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Abnormal TDP-43 aggregation is a prominent feature in the neuropathology of amyotrophic lateral sclerosis (ALS) and frontotemporal lobar degeneration. Mutations in TARDBP, the gene encoding TDP-43, cause some cases of ALS. The normal function of TDP-43 remains incompletely understood. To better understand TDP-43 biology, we generated mutant mice carrying a(More)
The opisthotonos (opt) mutation arose spontaneously in a C57BL/Ks-db2J colony and is the only known, naturally occurring allele of opt. This mutant mouse was first identified based on its ataxic and convulsive phenotype. Genetic and molecular data presented here demonstrate that the type 1 inositol 1,4,5-trisphosphate receptor (IP3R1) protein, which serves(More)
Tau is a microtubule-associated protein implicated in neurodegenerative tauopathies. Alternative splicing of the tau gene (MAPT) generates six tau isoforms, distinguishable by the exclusion or inclusion of a repeat region of exon 10, which are referred to as 3-repeat (3R) and 4-repeat (4R) tau, respectively. We developed transgenic mouse models that express(More)
Genes Kcna1 and Kcna2 code for the voltage-dependent potassium channel subunits Kv1.1 and Kv1.2, which are coexpressed in large axons and commonly present within the same tetramers. Both contribute to the low-voltage-activated potassium current I Kv1, which powerfully limits excitability and facilitates temporally precise transmission of information, e.g.,(More)
Proteolytic cleavage of tau at glutamic acid 391 (E391) is linked to the pathogenesis of Alzheimer disease (AD). This C-terminal-truncated tau species exists in neurofibrillary tangles and abnormal neurites in the brains of AD patients and may potentiate tau polymerization. We generated a mouse model that expresses human tau truncated at E391 to begin to(More)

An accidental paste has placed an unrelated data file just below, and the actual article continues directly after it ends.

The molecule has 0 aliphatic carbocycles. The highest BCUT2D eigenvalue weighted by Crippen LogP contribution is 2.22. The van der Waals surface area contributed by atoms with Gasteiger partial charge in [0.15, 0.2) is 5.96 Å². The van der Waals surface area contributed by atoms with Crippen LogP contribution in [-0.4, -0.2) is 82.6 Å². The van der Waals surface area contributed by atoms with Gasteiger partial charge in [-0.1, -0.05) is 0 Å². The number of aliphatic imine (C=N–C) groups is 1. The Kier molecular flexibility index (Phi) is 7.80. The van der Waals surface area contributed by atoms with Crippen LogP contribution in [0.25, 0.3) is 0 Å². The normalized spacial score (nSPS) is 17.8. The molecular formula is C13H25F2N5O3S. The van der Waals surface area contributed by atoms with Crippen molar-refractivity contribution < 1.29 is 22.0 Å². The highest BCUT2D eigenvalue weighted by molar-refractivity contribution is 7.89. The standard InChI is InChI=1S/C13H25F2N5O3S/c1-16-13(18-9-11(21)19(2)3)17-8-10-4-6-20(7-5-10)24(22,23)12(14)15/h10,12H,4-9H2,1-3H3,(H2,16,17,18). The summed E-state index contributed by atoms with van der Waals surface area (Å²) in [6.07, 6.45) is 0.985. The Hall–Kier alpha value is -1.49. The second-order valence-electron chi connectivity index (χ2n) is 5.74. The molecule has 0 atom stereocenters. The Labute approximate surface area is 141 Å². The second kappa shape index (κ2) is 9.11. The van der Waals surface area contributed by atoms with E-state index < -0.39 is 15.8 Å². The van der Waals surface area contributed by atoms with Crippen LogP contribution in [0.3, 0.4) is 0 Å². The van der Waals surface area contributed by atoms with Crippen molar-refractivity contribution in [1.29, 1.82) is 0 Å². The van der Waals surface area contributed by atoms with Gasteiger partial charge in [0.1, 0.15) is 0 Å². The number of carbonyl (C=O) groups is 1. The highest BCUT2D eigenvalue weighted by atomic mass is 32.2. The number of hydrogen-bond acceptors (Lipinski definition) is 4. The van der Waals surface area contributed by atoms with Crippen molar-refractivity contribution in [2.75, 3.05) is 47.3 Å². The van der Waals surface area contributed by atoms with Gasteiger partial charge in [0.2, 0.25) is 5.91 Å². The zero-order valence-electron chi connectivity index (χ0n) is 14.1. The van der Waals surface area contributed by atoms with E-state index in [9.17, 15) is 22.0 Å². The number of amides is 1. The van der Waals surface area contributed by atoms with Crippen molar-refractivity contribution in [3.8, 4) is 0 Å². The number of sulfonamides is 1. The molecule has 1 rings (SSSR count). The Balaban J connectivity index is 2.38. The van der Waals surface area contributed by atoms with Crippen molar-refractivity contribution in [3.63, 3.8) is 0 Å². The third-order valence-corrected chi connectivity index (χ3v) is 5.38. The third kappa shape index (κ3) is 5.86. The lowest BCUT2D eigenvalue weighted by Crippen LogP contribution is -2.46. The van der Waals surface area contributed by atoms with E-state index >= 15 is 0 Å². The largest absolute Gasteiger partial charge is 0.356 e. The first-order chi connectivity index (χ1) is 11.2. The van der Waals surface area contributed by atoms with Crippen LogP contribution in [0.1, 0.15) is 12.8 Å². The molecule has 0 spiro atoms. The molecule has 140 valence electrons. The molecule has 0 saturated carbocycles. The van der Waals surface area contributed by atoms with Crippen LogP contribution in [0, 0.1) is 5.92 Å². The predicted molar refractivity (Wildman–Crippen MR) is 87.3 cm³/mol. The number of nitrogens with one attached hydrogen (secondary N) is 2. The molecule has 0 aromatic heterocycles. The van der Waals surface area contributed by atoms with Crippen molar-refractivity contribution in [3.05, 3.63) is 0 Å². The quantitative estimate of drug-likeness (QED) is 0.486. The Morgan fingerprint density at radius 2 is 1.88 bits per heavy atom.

Genes Kcna1 and Kcna2 code for the voltage-dependent potassium channel subunits Kv1.1 and Kv1.2 which are co-expressed in large axons and commonly present within the same tetramers. Both contribute to the low-voltage-activated potassium current I Kv1 which powerfully limits excitability and facilitates temporally precise transmission of information, e.g. in(More)
Alzheimer's Disease (AD) is a complex genetic disorder with four loci already identified. Mutations in three of these, the amyloid precursor protein, presenilin I, and presenilin II, cause early-onset AD. The apolipoprotein E (APOE) gene contributes primarily to late-onset AD. The APOE-4 allele acts in a dose-related fashion to increase risk and decrease(More)
The GABAA receptor is a ligand-gated chloride channel belonging to the superfamily of ligand-gated ion channels of which the nicotinic acetylcholine (nACh) receptor is prototypic. In the central nervous system the GABAA receptor mediates fast neuronal inhibition. To facilitate the study of this receptor, a GABAA receptor-green fluorescent protein(More)
INTRODUCTION Accumulation of insoluble conformationally altered hyperphosphorylated tau occurs as part of the pathogenic process in Alzheimer's disease (AD) and other tauopathies. In most AD subjects, wild-type (WT) tau aggregates and accumulates in neurofibrillary tangles and dystrophic neurites in the brain; however, in some familial tauopathy disorders,(More)
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